Jason Alexander.blog
Sermons and writing about prayer, camping, bikes, and love.
4-min read

Wheel Builders and Plumbers

A bike shop owner once told me that when he first got into the business he had dreams of building wheels all the time. Sam had learned the art from a master wheel builder and had grown to appreciate the care and skill that went into the practice. A quarter turn here, an eighth of a turn there — tension, dish, true — tension, dish, true. “It’s almost meditative,” he said. “Kind of one of those flow things.” He learned pretty quickly, however, that the fast-paced reality of bike shop ownership didn’t allow for the necessary time and quiet that quality wheel building deserves. “Plus, it’s quite a bit cheaper these days to order a machine-built wheel. And they may be cheaper,” he added, “but not nearly as well built!”

My first foray into the world of wheel building arose out of necessity. I was toying with the idea of racing in the Tour Divide and I had read that dynamo hubs were the way to go. You could charge all of your devices through your own power. Sounded cool. The only problem is that you can’t just attach a new hub to a bike. You have to build a whole wheel around it. And I thought, how hard could it be? There are just a few parts! Plus, doesn’t building wheels earn you some serious biker cred? And so it began.

Hub: Shutter Precision PD-8 Rim: Sun Ringle Inferno 25 Spokes: 2mm Swiss Champion, Black, Alloy Nipples Rotor: 160mm Avid G2 Clean Sweep USB Charging Attachment: Sinewave Cycles Revolution

According to my friend at the bike shop, you can’t go wrong with Sheldon Brown as a virtual mentor. Sheldon was one of those bike geeks that could tell you in detail everything from the science behind tire rolling resistance to the mechanical advantage specs of different braking methods to the coolest way to sport a beard. True genius. And his tutorial on how to build a wheel is a fine example of that genius. It’s approachable, concise, and pretty darn complete. He even has a section at the end that explains how to build a wheel without a truing stand, which I didn’t have, so that appealed to me. All you have to do is flip your bike over and use the fork (um … yeah).

A few things I learned the hard way: (1) The spoke holes in the rim are drilled in an offset pattern. Left and right spokes go in particular holes. If you lace up the wheel the wrong way you have to unlace it and do it again. (2) If you’re not careful you can drop a nipple into the rim when trying to screw it on to a spoke. They’re really hard to get out. Lots of shaking and swearing is involved. Especially when you do it over and over again. (3) There are three spoke wrench sizes. Use the right one or you’ll strip the nipples. (4) Use a dish tool, otherwise the wheel won’t be dished properly. (5) Use a tension meter, otherwise the wheel won’t be tensioned properly. And (6) use a truing stand or else you won’t be able to get the wheel true! I think maybe only an expert like Sheldon Brown can get his fork to work as a poor-man’s truing stand.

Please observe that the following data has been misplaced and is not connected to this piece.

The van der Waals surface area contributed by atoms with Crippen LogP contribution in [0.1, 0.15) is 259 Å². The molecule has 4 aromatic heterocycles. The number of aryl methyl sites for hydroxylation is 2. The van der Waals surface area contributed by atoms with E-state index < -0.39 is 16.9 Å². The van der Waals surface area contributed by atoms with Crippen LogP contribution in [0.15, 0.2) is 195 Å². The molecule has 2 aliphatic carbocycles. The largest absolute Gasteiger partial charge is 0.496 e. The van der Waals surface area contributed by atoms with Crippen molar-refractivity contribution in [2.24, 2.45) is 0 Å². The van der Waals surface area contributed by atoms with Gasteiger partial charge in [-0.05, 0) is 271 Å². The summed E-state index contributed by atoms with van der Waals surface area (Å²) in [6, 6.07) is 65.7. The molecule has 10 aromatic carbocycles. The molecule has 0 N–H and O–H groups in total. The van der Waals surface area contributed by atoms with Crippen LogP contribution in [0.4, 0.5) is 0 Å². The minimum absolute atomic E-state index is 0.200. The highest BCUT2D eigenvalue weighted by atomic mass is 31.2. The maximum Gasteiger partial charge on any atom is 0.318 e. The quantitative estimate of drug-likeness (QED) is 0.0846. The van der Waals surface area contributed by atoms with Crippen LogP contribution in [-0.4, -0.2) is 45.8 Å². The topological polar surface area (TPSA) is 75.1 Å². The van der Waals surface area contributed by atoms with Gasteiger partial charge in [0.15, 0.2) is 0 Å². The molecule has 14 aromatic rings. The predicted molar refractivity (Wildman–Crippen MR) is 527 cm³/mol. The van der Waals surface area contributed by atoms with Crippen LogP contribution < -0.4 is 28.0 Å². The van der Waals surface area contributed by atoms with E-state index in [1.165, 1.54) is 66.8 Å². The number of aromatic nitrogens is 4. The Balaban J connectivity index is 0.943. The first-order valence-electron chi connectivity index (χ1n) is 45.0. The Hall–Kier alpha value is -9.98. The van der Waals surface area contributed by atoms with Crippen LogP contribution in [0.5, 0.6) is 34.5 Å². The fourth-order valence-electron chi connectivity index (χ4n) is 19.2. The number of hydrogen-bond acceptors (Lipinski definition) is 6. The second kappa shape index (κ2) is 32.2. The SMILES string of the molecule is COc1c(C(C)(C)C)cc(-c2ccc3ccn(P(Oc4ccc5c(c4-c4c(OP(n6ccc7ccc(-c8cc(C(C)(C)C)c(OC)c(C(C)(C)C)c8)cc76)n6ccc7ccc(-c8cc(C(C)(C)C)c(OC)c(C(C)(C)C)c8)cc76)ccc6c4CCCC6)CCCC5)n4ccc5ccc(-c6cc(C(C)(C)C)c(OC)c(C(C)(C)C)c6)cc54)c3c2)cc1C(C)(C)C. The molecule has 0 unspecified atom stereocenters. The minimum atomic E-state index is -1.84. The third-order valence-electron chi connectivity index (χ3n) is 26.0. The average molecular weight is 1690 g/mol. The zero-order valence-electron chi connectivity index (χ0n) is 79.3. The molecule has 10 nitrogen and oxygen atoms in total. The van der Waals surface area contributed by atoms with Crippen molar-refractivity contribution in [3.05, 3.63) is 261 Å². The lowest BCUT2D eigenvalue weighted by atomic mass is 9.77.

So, after a few hours of trying to do Sheldon Brown proud, I ended up with a properly (yes, properly) laced wheel that was not dished, tensioned, or true. I rolled on up to the bike shop and let the real artist have at it. In no time he had that thing spinning perfectly. Nothing but silence coming from the truing stand. Humble as always, Sam said I had done a great job and that it just needed some tweaking. Of course, I couldn’t say what he was thinking. I am reminded of a property manager/lawyer friend of mine who was once lectured by a plumber after a failed DIY project. “Do I pretend to be a lawyer when I need a will drawn up? No. So you shouldn’t pretend to be a plumber when your pipes are leaking. Got it!?”

Us DIYers die hard, of course, and this first attempt only whetted my appetite for more. I’ve since built a number of other wheels for my bikes — after having invested in all the proper wheel building equipment. I still occasionally have to re-lace a wheel here or there because I got the offset wrong(!), but where there was once frustration, there is now patience. Even joy. What better way is there to love your bike than to construct and care for the foundation upon which it is built?

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